US 7931594 B2
A system and method for regional anesthesia using ultrasound to assist in locating the anesthetic needle are disclosed. One or more piezo-electric crystal transducers is placed either at the tip of the needle or near the tip of the needle on a stylet which is inserted into the lumen of the needle. The transducer(s) are pulsed with ultrasonic frequency, the reflected ultrasonic signals from structures are detected and converted into a digital signal and may be displayed in an oscilloscopic format to indicate anatomical structures forward to the needle and allow the medical professional to avoid errors and/or increase efficiency and accuracy. An array of transducers can be pulsed in a phased array fashion to generate a 2D image, or a single transducer can be pulsed to generate a 1D image. A 2D image can also be obtained by mechanically sweeping a single transducer, for example by means of a miniature motor in or at the base of a needle or stylet.
1. A system comprising (A) a regional anesthetic needle having a lumen, a length, and an angled distal tip which is slightly curved, (B) a solid stylet having a length approximately equal to that of the lumen and a tip, the stylet, adapted to be when inserted into the lumen of the needle, substantially fills the lumen, (C) an ultrasound transducer located at the tip of the stylet , (D) means for keying an acoustic wave from the ultrasound transducer, (E) means for detecting reflected acoustic wave from structures comprised of dura matter; and (F) a microprocessor programmed to convert the reflected acoustic waves into a digital signal representing distance from distal end of needle to dura matter; and (G) means to display the digital signal; the system configured so that when the stylet is inserted into the lumen of the needle, the ultrasound transducer is aligned with the tip of the needle, and the system configured to assist a user to avoid contact with the dura matter by determining the depth of the distal end of the regional anesthetic needle relative to the dura matter during placement of the regional anesthetic needle.
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This is continuation-in-part of Ser. No. 11/292,681, filed Dec. 2, 2005, for which benefit is claimed and which is incorporated by reference.
This invention relates generally to the field of regional anesthesia, epidural needles and methods of placement of epidural needles and other regional anesthesia needles.
Regional anesthesia involves the introduction of local anesthetics, with the intention of blocking the nerve supply to a specific part of the body so the patient cannot feel pain in that area when a surgical operation is performed, for pain relief during onset of labor or during labor, or for chronic pain. Regional anesthesia is used in both epidural and subdural or spinal procedures, and can involve plexus blocks and blocks of peripheral nerves.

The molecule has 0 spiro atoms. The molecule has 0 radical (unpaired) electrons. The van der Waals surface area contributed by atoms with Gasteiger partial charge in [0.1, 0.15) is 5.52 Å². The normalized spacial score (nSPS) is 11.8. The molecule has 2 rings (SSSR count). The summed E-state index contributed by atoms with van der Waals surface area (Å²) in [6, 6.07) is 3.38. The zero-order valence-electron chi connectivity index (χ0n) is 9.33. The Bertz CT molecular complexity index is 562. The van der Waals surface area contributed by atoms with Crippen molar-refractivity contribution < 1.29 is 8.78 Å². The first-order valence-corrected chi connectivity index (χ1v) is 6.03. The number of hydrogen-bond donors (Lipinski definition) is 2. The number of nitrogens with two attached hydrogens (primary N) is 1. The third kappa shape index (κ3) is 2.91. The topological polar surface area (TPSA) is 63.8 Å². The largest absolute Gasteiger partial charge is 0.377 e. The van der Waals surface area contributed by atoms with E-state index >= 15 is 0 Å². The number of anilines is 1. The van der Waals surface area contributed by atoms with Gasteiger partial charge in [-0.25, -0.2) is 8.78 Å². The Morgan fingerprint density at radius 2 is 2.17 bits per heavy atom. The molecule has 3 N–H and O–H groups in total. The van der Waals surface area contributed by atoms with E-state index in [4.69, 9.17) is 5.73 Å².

Epidural anesthesia, one form of regional anesthesia, has gained popularity over the years as being an effective manner of blocking pain without requiring entry to the dura mater of the spinal cord (i.e., a spinal anesthesia). In fact, epidural anesthesia is often the anesthesia of choice in child birth. The surgical procedure for epidural anesthesia typically starts with the utilization of a 17- or 18-gauge Touhy needle in the lumbar region in order to puncture the skin, and to traverse at least the supraspinous ligament. The Touhy needle is basically a hollow needle having an angled distal tip which is slightly curved (i.e., a Huber point) and a proximal luer fitting, and a solid stylet which sits inside and substantially fills the hollow needle. Once the skin and supraspinous ligament have been traversed by the Touhy needle, the solid stylet is removed from within the hollow needle, and an air filled syringe is coupled to the proximal luer fitting of the hollow needle. With pressure being applied to the plunger of the syringe as well as to the barrel of the syringe, the hollow needle of the Touhy needle is slowly advanced past the interspinous ligament and ligamentum flavum until the needle enters the epidural space between the ligamentum flavum and the dura mater of the spine. Location of the epidural space which is filled with connective tissue, fatty tissue, and blood vessels is indicated by loss of resistance; i.e., less resistance to the injection of air through the needle. In other words, when the pressure applied by the practitioner to the plunger causes the plunger to readily push air through the needle, the practitioner can assume that the epidural space has been reached. Upon entry to the epidural space, the syringe is carefully disconnected from the hollow needle (extreme care being taken to keep the needle in its exact position), and a catheter is threaded through the hollow needle. Because the hollow needle has an angled distal end, upon reaching the distal end of the hollow needle, the catheter is directed into the epidural space which is substantially perpendicular to the direction of the needle. The catheter is advanced only two to three centimeters into the epidural space in order to reduce the likelihood that it might exit though an intervertebral foramen, with resulting inadequate epidural anesthesia. With the catheter in place, a test dose, repeated injections, or a continuous flow of anesthesia may be administered through the catheter.